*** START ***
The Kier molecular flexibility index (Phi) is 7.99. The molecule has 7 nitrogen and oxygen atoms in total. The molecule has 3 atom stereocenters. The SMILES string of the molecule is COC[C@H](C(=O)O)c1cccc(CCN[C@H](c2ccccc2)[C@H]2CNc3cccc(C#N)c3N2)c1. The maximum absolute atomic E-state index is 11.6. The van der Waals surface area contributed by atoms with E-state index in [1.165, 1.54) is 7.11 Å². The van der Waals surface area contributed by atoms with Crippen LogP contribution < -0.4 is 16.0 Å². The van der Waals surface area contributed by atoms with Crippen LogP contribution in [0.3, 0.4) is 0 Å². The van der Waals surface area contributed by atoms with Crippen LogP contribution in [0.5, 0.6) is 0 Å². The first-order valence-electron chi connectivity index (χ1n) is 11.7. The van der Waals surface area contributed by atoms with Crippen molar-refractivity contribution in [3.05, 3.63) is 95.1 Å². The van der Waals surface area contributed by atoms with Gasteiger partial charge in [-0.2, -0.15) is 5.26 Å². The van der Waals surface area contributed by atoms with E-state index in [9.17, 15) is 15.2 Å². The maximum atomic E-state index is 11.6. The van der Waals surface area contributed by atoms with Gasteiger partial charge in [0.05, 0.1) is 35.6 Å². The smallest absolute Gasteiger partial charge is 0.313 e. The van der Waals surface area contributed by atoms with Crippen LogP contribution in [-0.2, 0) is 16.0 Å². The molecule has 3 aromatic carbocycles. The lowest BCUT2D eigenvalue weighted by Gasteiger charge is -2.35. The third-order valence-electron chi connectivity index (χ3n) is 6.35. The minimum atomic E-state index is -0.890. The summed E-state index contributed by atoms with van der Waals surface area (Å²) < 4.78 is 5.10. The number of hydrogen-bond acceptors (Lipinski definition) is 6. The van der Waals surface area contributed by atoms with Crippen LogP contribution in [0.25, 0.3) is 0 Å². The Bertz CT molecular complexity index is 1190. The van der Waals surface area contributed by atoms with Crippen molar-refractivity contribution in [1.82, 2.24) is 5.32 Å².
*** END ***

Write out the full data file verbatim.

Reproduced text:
The Kier molecular flexibility index (Phi) is 7.99. The molecule has 7 nitrogen and oxygen atoms in total. The molecule has 3 atom stereocenters. The SMILES string of the molecule is COC[C@H](C(=O)O)c1cccc(CCN[C@H](c2ccccc2)[C@H]2CNc3cccc(C#N)c3N2)c1. The maximum absolute atomic E-state index is 11.6. The van der Waals surface area contributed by atoms with E-state index in [1.165, 1.54) is 7.11 Å². The van der Waals surface area contributed by atoms with Crippen LogP contribution < -0.4 is 16.0 Å². The van der Waals surface area contributed by atoms with Crippen LogP contribution in [0.3, 0.4) is 0 Å². The van der Waals surface area contributed by atoms with Crippen LogP contribution in [0.5, 0.6) is 0 Å². The first-order valence-electron chi connectivity index (χ1n) is 11.7. The van der Waals surface area contributed by atoms with Crippen molar-refractivity contribution in [3.05, 3.63) is 95.1 Å². The van der Waals surface area contributed by atoms with Gasteiger partial charge in [-0.2, -0.15) is 5.26 Å². The van der Waals surface area contributed by atoms with E-state index in [9.17, 15) is 15.2 Å². The maximum atomic E-state index is 11.6. The van der Waals surface area contributed by atoms with Gasteiger partial charge in [0.05, 0.1) is 35.6 Å². The smallest absolute Gasteiger partial charge is 0.313 e. The van der Waals surface area contributed by atoms with Crippen LogP contribution in [-0.2, 0) is 16.0 Å². The molecule has 3 aromatic carbocycles. The lowest BCUT2D eigenvalue weighted by Gasteiger charge is -2.35. The third-order valence-electron chi connectivity index (χ3n) is 6.35. The minimum atomic E-state index is -0.890. The summed E-state index contributed by atoms with van der Waals surface area (Å²) < 4.78 is 5.10. The number of hydrogen-bond acceptors (Lipinski definition) is 6. The van der Waals surface area contributed by atoms with Crippen LogP contribution in [0.25, 0.3) is 0 Å². The Bertz CT molecular complexity index is 1190. The van der Waals surface area contributed by atoms with Crippen molar-refractivity contribution in [1.82, 2.24) is 5.32 Å².